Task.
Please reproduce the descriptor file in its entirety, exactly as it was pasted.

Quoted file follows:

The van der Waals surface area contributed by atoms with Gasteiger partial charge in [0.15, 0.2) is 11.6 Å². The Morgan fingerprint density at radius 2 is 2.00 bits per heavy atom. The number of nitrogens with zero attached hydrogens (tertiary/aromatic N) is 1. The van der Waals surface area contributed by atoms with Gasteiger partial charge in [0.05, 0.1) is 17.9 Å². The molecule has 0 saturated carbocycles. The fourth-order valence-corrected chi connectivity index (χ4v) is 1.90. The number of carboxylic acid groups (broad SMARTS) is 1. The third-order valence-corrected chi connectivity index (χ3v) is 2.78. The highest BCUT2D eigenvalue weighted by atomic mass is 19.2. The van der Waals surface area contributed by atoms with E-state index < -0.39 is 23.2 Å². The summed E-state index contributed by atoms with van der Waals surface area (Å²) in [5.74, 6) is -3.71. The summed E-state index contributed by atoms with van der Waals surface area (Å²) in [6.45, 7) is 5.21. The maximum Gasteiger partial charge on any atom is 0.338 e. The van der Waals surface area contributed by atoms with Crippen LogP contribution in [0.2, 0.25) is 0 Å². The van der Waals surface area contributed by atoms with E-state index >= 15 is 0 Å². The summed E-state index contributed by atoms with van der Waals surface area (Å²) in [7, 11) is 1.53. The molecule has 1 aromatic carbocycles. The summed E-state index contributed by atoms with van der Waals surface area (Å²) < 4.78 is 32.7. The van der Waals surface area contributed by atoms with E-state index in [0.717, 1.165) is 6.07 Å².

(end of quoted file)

The van der Waals surface area contributed by atoms with Gasteiger partial charge in [0.15, 0.2) is 11.6 Å². The Morgan fingerprint density at radius 2 is 2.00 bits per heavy atom. The number of nitrogens with zero attached hydrogens (tertiary/aromatic N) is 1. The van der Waals surface area contributed by atoms with Gasteiger partial charge in [0.05, 0.1) is 17.9 Å². The molecule has 0 saturated carbocycles. The fourth-order valence-corrected chi connectivity index (χ4v) is 1.90. The number of carboxylic acid groups (broad SMARTS) is 1. The third-order valence-corrected chi connectivity index (χ3v) is 2.78. The highest BCUT2D eigenvalue weighted by atomic mass is 19.2. The van der Waals surface area contributed by atoms with E-state index < -0.39 is 23.2 Å². The summed E-state index contributed by atoms with van der Waals surface area (Å²) in [5.74, 6) is -3.71. The summed E-state index contributed by atoms with van der Waals surface area (Å²) in [6.45, 7) is 5.21. The maximum Gasteiger partial charge on any atom is 0.338 e. The van der Waals surface area contributed by atoms with Crippen LogP contribution in [0.2, 0.25) is 0 Å². The van der Waals surface area contributed by atoms with E-state index >= 15 is 0 Å². The summed E-state index contributed by atoms with van der Waals surface area (Å²) in [7, 11) is 1.53. The molecule has 1 aromatic carbocycles. The summed E-state index contributed by atoms with van der Waals surface area (Å²) < 4.78 is 32.7. The van der Waals surface area contributed by atoms with E-state index in [0.717, 1.165) is 6.07 Å².